Texas Basketball 2022-23 Player Profile: F Dylan Disu

Dylan Disu, Texas Basketball
Dylan Disu, Texas Basketball /

As Texas basketball inches closer to their season opener in the Moody Center against UTEP on Nov. 7, we at Hook’Em Headlines will offer player profiles for everyone on the roster.

Hopes are high entering year two under the Chris Beard regime, as this Texas basketball roster is undoubtedly one of the most talented in the country. A mixture of impact freshmen, transfers, and key returners has the Longhorns poised to make some noise on the national stage.

We already dove into the previews for Timmy Allen, Christian Bishop, Marcus CarrTyrese Hunter, and Dillon Mitchell. Today, we focus on veteran big man Dylan Disu.

Dylan Disu

Heading into the 2021 offseason, Dylan Disu was one of the most coveted players in the transfer portal.

The 6-9 big man was coming off of a sophomore season at Vanderbilt where he led the SEC in rebounding with 9.2 per game while also averaging 15.0 points per game. Disu knocked down 36.9 percent of his three-point attempts and swatted 1.2 shots per game.

Unfortunately for the Commodores, a 9-16 (3-13) record led the Pflugerville native to take his talents to the transfer portal.

As told to Orangebloods, Disu’s yearning to return home and play near family paired with the style and winning attitude of Coach Chris Beard led him to choose the University of Texas as his transfer destination.

"“I really like what he {Coach Beard} had to say and I like his style. I think he is a winner and he has proven that at the highest level. All those factors stand out when it comes to them, and the school being 15 minutes away from my house is the cherry on top.”"

In late May of this year, Disu announced his intentions to return for to Texas for his senior season.

A look back at 2021-22

A knee injury that ended Disu’s 2020-21 season ended up plaguing the 6-9 forward for most of last season.

He missed the offseason conditioning program, fall practice, and the first eight games of the regular season. Disu was slowly worked back into the rotation on a minute’s restriction but never seemed to feel fully comfortable on the court.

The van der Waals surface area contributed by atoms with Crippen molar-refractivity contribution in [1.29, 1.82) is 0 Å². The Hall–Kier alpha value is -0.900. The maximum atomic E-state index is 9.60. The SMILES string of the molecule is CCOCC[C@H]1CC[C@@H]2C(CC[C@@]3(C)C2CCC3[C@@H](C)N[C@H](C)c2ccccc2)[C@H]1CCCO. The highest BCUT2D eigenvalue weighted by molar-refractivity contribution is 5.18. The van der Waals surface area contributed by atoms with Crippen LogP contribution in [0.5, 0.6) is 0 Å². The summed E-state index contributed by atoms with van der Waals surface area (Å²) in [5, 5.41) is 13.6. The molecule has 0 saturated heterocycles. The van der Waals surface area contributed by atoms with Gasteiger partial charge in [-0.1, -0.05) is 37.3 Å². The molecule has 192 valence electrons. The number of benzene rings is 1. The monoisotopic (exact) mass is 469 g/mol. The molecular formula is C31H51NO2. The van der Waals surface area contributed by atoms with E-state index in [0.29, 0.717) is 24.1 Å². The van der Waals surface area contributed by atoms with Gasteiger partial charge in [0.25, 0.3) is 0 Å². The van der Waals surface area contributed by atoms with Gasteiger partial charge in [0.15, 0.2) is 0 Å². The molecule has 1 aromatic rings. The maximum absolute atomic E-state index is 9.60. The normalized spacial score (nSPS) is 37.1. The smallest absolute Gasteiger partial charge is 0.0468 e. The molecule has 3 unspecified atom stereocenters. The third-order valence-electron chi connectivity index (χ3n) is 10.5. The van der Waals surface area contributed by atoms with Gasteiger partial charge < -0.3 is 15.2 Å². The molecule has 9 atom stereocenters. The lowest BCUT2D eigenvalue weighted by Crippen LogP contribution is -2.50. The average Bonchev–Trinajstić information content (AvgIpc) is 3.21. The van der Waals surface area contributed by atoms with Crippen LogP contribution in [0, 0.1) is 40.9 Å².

Disu played in 26 games, averaging 3.7 points and 3.2 rebounds with a true shooting percentage of 51.1 percent. This was a far fall from grace for a guy who averaged 15.0/9.2 in the SEC the season before.

I believe Disu’s knee injury was more of a hindrance than he let on, and Coach Beard has said as much this offseason.

"“Last year I thought he had a great year, not even good, a great year if you consider everything that he went through. No preseason, no foundation, limited in practice, limited in game minutes to start. Really just kind of learned on the fly.”"

There were certainly some positives from Disu’s 2021-22 season.

Despite playing in just 26 games, he was second on the team with 21 blocks. Three of those blocks came in the NCAA Tournament, where he looked spry and was an impact on the defensive end of the floor.

Disu had a three-game stretch to end non-conference play where he averaged 13.0 points, 6.3 rebounds, and 3.0 blocks while shooting 61.5 percent from the field. The opponents (Stanford, Alabama State, and Incarnate Word) certainly factored into that production. Still, it was a good sign for everyone involved to see that Disu can be an impactful player in the burnt orange.

Looking ahead to 2022-23 for Texas basketball F Dylan Disu

Coach Beard and those inside the Texas basketball program are very bullish on the type of season Disu can have this year. This leads me to believe he will get a lot of opportunities to recapture his form from his sophomore season at Vanderbilt.

The cohesion Disu has gained from spending an entire offseason in Austin working in John Reilly’s strength and conditioning program is unmeasurable.

Disu has proven he can play at an All-Conference level in high Division One college basketball. He has the requisite skills to be an offensive weapon at all three levels and a defensive eraser around the basket. I believe he will show that this season.

Although Disu started during the Longhorns’ exhibition game against Arkansas, it is unclear if this will be his role during regular season play. Regardless, he and Christian Bishop will likely split most minutes at the ‘center’ position.

On the offensive end of the floor, I believe Disu can be a real weapon in pick-and-roll/pop situations. He has displayed soft hands and strong leaping ability when rolling to the rim. When stepping out behind the arc, I believe it is fully reasonable to expect we see sophomore Disu (36.9%) rather than junior Disu (13.3%) when it comes to his three-point stroke.

If he shows he is back to that level from the outside, the Texas offense completely opens up.

Last season, defenses were able to pack the paint, daring the Horns to beat them from deep. Disu being able to draw the opposition’s big man to the perimeter will allow guys like Marcus Carr and Tyrese Hunter easier driving lanes to the hoop.

On the defensive end, it is paramount that Disu returns to the rim protector he was at Vanderbilt.

The one thing the Texas defense is lacking is a true rim protector. Disu’s seven-foot wingspan and rangy athleticism set him up perfectly to be elite at swatting shots. He has 18 games with at least two blocks in his collegiate career.

Although he will certainly give up some size against the bigger post players on the Longhorns’ schedule, using that seven-foot wingspan to his advantage can make up for his wiry frame.

Next. 4 reasons why Texas could dominate Kansas State. dark

I expect Disu to play 20-24 minutes per game this season as one of the leaders in the frontcourt. If he refinds his jump shot, he can be one of the most effective offensive options on the roster. Regardless, a healthy Disu should have a significant impact on the defensive end of the floor.